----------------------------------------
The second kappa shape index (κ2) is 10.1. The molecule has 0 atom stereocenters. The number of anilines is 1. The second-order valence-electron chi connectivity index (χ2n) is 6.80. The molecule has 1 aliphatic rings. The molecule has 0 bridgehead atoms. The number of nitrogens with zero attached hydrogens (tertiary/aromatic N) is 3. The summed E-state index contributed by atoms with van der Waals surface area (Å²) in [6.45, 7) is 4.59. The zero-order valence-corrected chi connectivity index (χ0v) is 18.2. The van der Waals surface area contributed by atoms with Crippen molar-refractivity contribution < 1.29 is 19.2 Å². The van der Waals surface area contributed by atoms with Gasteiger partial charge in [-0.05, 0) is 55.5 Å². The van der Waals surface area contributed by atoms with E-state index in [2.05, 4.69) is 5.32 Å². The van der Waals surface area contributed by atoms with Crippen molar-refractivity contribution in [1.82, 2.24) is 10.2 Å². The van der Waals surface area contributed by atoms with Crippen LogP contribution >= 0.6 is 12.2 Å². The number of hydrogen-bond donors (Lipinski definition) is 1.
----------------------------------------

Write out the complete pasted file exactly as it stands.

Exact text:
The second kappa shape index (κ2) is 10.1. The molecule has 0 atom stereocenters. The number of anilines is 1. The second-order valence-electron chi connectivity index (χ2n) is 6.80. The molecule has 1 aliphatic rings. The molecule has 0 bridgehead atoms. The number of nitrogens with zero attached hydrogens (tertiary/aromatic N) is 3. The summed E-state index contributed by atoms with van der Waals surface area (Å²) in [6.45, 7) is 4.59. The zero-order valence-corrected chi connectivity index (χ0v) is 18.2. The van der Waals surface area contributed by atoms with Crippen molar-refractivity contribution < 1.29 is 19.2 Å². The van der Waals surface area contributed by atoms with Gasteiger partial charge in [-0.05, 0) is 55.5 Å². The van der Waals surface area contributed by atoms with E-state index in [2.05, 4.69) is 5.32 Å². The van der Waals surface area contributed by atoms with Crippen molar-refractivity contribution in [1.82, 2.24) is 10.2 Å². The van der Waals surface area contributed by atoms with Crippen LogP contribution >= 0.6 is 12.2 Å². The number of hydrogen-bond donors (Lipinski definition) is 1.